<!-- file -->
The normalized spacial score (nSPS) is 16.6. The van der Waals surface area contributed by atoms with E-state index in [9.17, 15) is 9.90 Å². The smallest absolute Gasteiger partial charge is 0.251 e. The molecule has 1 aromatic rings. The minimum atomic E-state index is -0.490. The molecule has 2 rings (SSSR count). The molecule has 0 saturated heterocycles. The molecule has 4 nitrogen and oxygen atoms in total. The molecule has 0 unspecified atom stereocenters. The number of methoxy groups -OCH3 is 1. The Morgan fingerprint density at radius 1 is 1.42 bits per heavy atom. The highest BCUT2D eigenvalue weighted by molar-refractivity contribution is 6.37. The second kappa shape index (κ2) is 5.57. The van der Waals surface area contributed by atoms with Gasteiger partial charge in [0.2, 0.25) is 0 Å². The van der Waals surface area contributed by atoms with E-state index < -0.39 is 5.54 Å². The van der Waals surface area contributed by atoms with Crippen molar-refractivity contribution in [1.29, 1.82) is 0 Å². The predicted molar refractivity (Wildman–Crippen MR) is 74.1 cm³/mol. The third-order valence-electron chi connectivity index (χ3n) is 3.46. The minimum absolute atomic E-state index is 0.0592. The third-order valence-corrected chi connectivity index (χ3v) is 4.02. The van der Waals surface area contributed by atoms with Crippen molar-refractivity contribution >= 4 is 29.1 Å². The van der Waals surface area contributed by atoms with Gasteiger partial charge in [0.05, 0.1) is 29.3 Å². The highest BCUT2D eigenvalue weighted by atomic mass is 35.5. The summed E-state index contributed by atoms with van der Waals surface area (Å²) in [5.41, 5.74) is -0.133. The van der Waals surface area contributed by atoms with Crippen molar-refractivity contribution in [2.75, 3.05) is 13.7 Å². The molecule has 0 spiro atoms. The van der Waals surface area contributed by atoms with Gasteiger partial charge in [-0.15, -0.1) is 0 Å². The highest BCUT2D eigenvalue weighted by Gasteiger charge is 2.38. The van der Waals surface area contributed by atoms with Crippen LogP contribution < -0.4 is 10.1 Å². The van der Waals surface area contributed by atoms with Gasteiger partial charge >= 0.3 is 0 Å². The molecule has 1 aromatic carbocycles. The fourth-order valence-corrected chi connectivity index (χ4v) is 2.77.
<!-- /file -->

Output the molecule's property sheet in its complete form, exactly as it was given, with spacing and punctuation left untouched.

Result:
The normalized spacial score (nSPS) is 16.6. The van der Waals surface area contributed by atoms with E-state index in [9.17, 15) is 9.90 Å². The smallest absolute Gasteiger partial charge is 0.251 e. The molecule has 1 aromatic rings. The minimum atomic E-state index is -0.490. The molecule has 2 rings (SSSR count). The molecule has 0 saturated heterocycles. The molecule has 4 nitrogen and oxygen atoms in total. The molecule has 0 unspecified atom stereocenters. The number of methoxy groups -OCH3 is 1. The Morgan fingerprint density at radius 1 is 1.42 bits per heavy atom. The highest BCUT2D eigenvalue weighted by molar-refractivity contribution is 6.37. The second kappa shape index (κ2) is 5.57. The van der Waals surface area contributed by atoms with Gasteiger partial charge in [0.2, 0.25) is 0 Å². The van der Waals surface area contributed by atoms with E-state index < -0.39 is 5.54 Å². The van der Waals surface area contributed by atoms with Crippen molar-refractivity contribution in [1.29, 1.82) is 0 Å². The predicted molar refractivity (Wildman–Crippen MR) is 74.1 cm³/mol. The third-order valence-electron chi connectivity index (χ3n) is 3.46. The minimum absolute atomic E-state index is 0.0592. The third-order valence-corrected chi connectivity index (χ3v) is 4.02. The van der Waals surface area contributed by atoms with Crippen molar-refractivity contribution >= 4 is 29.1 Å². The van der Waals surface area contributed by atoms with Gasteiger partial charge in [0.05, 0.1) is 29.3 Å². The highest BCUT2D eigenvalue weighted by atomic mass is 35.5. The summed E-state index contributed by atoms with van der Waals surface area (Å²) in [5.41, 5.74) is -0.133. The van der Waals surface area contributed by atoms with Crippen molar-refractivity contribution in [2.75, 3.05) is 13.7 Å². The molecule has 0 spiro atoms. The van der Waals surface area contributed by atoms with Gasteiger partial charge in [-0.15, -0.1) is 0 Å². The highest BCUT2D eigenvalue weighted by Gasteiger charge is 2.38. The van der Waals surface area contributed by atoms with Crippen LogP contribution < -0.4 is 10.1 Å². The van der Waals surface area contributed by atoms with Gasteiger partial charge >= 0.3 is 0 Å². The molecule has 1 aromatic carbocycles. The fourth-order valence-corrected chi connectivity index (χ4v) is 2.77.